If Frozen Embryos Are Unborn Children Then What Is IVF’s Future in the United States?

by | Mar 19, 2024

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About Anne Marie Lofaso

Anne Marie Lofaso is the Arthur B. Hodges Professor of Law at West Virginia University College of Law, specializing in labor law, jurisprudence, and constitutional law. She is the Vice President of the West Virginia Advisory Committee to the United States Commission on Civil Rights. She received her D.Phil. in law from Oxford under the supervision of Sandra Fredman.

In Dobbs v Jackson Women’s Health Organization (2022), the United States Supreme Court overturned Roe v Wade(1973), and the fate of reproductive freedom fell to the political whims of state legislators. As of January 2024, 14 states have banned abortion in nearly all circumstances, judges have blocked bans in three other states, seven states have placed a gestational limit on abortions ranging from six to 12 weeks, six states have maintained their pre-Dobbs laws, and twenty states plus the District of Columbia have added additional protections. The post-Dobbs world thus created chaos. Questions such as ‘Is ectopic pregnancy treatment an unlawful abortion? and ‘Can pregnant persons be prevented from traveling out of state to have an abortion? are just the iceberg’s tip. On February 16, Alabama added a new question: whether frozen embryos are “unborn children” for purposes of Alabama’s Wrongful Death of a Minor Act, § 6-5-391, an 1872 tort statute that allows parents to recover damages for their child’s death. The Alabama Supreme Court answered in the affirmative.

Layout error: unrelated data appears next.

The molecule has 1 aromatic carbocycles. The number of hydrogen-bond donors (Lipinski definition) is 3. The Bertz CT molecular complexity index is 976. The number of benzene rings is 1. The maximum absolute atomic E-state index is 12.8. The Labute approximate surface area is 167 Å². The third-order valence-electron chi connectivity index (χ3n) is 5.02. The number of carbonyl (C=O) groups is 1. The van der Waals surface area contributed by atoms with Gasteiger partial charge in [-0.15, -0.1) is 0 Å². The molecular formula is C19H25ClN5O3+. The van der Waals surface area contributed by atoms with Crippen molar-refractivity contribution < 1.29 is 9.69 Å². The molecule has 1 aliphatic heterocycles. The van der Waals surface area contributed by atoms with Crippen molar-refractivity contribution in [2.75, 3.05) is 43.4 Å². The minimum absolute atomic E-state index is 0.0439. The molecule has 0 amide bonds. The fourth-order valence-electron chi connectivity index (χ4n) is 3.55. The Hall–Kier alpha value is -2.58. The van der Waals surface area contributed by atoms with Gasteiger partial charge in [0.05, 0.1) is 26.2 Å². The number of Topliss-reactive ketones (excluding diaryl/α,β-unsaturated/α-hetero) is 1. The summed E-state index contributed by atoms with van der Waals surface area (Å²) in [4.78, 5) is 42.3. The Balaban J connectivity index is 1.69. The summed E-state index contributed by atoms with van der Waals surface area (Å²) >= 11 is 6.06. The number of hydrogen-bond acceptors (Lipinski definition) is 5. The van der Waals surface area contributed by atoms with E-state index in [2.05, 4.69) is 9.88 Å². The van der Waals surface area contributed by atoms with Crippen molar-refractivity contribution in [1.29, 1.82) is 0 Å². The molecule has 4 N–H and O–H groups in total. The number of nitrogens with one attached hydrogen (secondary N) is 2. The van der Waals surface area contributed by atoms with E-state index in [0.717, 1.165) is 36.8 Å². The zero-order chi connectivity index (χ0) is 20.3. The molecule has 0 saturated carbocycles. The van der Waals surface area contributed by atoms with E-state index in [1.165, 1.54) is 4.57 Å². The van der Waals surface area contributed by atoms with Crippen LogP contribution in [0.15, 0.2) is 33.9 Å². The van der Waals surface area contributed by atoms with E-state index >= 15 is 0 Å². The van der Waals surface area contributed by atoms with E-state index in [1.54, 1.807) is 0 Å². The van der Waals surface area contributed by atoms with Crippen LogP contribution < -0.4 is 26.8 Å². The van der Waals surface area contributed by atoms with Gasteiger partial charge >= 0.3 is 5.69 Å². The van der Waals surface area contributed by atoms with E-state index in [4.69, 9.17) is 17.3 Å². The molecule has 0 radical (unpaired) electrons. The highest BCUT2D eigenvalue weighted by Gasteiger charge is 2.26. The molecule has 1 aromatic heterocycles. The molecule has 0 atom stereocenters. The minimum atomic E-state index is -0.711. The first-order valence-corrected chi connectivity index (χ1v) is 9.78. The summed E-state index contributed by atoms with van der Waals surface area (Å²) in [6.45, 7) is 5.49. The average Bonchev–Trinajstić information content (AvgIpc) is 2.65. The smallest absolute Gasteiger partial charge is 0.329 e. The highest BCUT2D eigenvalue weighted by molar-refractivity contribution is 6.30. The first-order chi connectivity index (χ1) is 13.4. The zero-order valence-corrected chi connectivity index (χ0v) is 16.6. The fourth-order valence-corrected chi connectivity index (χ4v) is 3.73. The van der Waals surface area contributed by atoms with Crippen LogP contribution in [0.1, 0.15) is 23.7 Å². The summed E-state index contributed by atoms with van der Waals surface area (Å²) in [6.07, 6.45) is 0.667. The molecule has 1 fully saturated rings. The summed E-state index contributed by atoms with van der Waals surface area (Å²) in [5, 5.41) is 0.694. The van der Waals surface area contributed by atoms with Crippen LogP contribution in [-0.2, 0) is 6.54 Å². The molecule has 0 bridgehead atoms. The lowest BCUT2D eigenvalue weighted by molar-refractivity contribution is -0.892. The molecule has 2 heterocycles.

In LePage v Center for Reproductive Medicine, a hospital patient wandered into the Center for Reproductive Medicine’s fertility clinic, which shares building space with the hospital. The patient entered the cryogenic storage area where extrauterine embryos are preserved indefinitely at subzero temperatures. When the patient tried to remove five embryos, the extremely low temperature freeze-burned the patient’s hand, causing the patient to drop the embryos, rendering them unviable. The embryos’ progenitors sued under § 6-5-391, which allows parents to sue “[w]hen the death of a minor child is caused by the wrongful act, omission, or negligence of any person.”